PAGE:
It seems unnecessary, however, in view of the points decided, to enter upon any detailed discussion of the questions presented by the defendant's appeal. This involves a construction of the original and substituted authorizations to defendant to sell the land, and the amount and character of its indebtedness or liability to the Goodyears upon the completion of the sale, and the credits to which it was entitled for payments to and on account of Mrs. Goodyear. The second agreement, dated June 7, 1893, by its express terms, supersedes the former agreement under which the defendant had incurred all the items of expense charged in its accounts up to that date, and we construe the words "all crop returns now in hand" to mean the balance of rents theretofore collected by defendant over and above its expenditures to that date. This balance and any further collections for the year 1893 were to belong to defendant as part of any surplus of proceeds of sale of the land over and above the sum necessary to pay off the existing encumbrances on the land (including the interest necessarily accruing during the reasonable time required for effecting the sale, which the parties must have taken into consideration in making their agreement) and the twelve thousand dollars to be paid to Mrs. Goodyear. Upon this construction no expense incurred by defendant, nor any payment to or on account of Mrs. Goodyear prior to the second agreement, can be charged as a credit against its indebtedness arising upon the subsequent sale of the land. We hold further that when, in pursuance of the authorization of June 7th, defendant procured a conveyance of the land from Mrs. Goodyear to its own clerk it became bound by an implied agreement to pay off the encumbrances with accrued interest, and to pay Mrs. Goodyear twelve thousand dollars, unless by valid subsequent agreement she had consented to make her claim for that sum dependent upon the amount actually collected by defendant upon the securities accepted by it in part payment of the purchase price. There is no finding, and we think no sufficient allegation in the answer, that she consented to any such modification of the written authorization. What has been said covers every substantial point made by defendant in support of its appeal, except the claim that, according to the evidence, it should have received credit for one or two payments on account of Mrs. Goodyear which the court disallowed. We think that on the uncontradicted evidence the court should have allowed an item of $220 paid Montgomery and $171.14 taxes. There are perhaps some other small items which should have been allowed, and for this error, affecting as it does the amount of the judgment, we think that part of the order denying a new trial should be reversed.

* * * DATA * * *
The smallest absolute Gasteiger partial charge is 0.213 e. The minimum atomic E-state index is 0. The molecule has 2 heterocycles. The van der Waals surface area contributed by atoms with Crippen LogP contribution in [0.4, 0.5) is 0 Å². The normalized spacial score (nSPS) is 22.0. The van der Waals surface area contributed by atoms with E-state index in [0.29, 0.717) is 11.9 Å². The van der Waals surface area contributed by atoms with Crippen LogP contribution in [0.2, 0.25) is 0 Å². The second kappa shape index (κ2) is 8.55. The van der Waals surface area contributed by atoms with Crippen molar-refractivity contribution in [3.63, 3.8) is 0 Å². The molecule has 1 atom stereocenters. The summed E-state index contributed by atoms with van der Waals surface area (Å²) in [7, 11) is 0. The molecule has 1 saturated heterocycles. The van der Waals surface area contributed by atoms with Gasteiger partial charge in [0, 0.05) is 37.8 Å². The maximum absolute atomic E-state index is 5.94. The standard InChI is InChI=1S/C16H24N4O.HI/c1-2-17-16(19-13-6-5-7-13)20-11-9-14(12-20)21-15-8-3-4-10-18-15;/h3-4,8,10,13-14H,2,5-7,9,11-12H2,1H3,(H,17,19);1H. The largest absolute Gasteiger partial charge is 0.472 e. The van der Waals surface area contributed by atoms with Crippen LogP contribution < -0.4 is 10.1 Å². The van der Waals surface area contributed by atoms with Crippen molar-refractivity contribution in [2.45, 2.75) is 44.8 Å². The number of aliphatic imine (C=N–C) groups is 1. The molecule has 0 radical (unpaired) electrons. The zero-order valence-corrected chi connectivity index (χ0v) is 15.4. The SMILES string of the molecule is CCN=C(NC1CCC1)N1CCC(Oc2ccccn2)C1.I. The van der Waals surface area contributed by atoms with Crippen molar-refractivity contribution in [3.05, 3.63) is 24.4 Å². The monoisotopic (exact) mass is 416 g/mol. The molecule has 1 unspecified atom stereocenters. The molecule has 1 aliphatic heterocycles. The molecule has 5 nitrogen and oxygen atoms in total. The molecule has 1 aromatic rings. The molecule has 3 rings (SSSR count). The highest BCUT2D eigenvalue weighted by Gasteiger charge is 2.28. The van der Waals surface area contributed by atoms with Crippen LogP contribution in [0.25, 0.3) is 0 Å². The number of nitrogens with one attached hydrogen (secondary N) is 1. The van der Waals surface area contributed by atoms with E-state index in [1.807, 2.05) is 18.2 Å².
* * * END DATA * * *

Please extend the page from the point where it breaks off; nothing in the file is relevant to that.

It is ordered that so much of the order appealed from as grants a new trial be affirmed, and so much thereof as denies a new trial of other issues be reversed.

McFarland, J., Henshaw, J., and Lorigan, J., concurred.

I concur in the judgment and in all of the opinion of the chief justice, except the part thereof to the effect that where a garnishee, in his answer to the sheriff, admits that he is indebted to the defendant, the service of the garnishee process in such cases interrupts the running of the statute of limitations on the debt, and in fact prevents its again running until the attachment is discharged or the plaintiffs' debt paid. The provision of section 544 of the Code of Civil Procedure, which is said to have this effect, applies alike to cases where the garnishee owes a debt to the defendant and to those where he has in his possession personal property belonging to the defendant. Where the garnishee has property which he admits he holds as custodian of the defendant, the statute of limitations does not run, and cannot begin to run, so long as he admits that he holds as such custodian, nor until in some manner he asserts a claim thereto adverse to the defendant. The admission in the answer to the sheriff in such cases, therefore, would of itself be evidence that the statute had not begun to run. But where a matured debt exists at the time of the service of the garnishee process the statute of limitations has already begun to run against it, and an admission that the debt still exists does not ordinarily stop or interrupt the running of the statute. There are strong grounds for holding that section 544 was not intended to give any greater effect in this respect to an admission contained in an answer to the sheriff on garnishee process than in ordinary cases, and that the full meaning of that section, so far as this point is concerned, is that after the service of garnishee process upon a third person the garnishee, if he keeps the property or does not pay the debt to the sheriff, shall thereafter be liable to the attachment plaintiff in the same manner and to the same extent that he was theretofore liable to the defendant, but no farther, and that this transfer of liability continues, subject to its original limitations and qualifications, until the attachment is discharged or any judgment in the main action in favor of the plaintiff satisfied, in which case the liability to the attachment plaintiff ceases, and the liability to the defendant continues, if not then barred.

As this question is not involved in the case, I do not think any opinion should be expressed concerning it.

Van Dyke, J., and Angellotti, J., concurred in the foregoing.

Rehearing denied.

Summaries of

Clyne v. Easton, Eldridge & Co.

Supreme Court of California,In Bank
Dec 5, 1905
148 Cal. 287 (Cal. 1905)
Case details for

Clyne v. Easton, Eldridge & Co.

Case Details

Full title:JAMES CLYNE, Appellant and Respondent, v. EASTON, ELDRIDGE CO., Respondent…

Court:Supreme Court of California,In Bank

Date published: Dec 5, 1905


148 Cal. 287 (Cal. 1905)
83 P. 36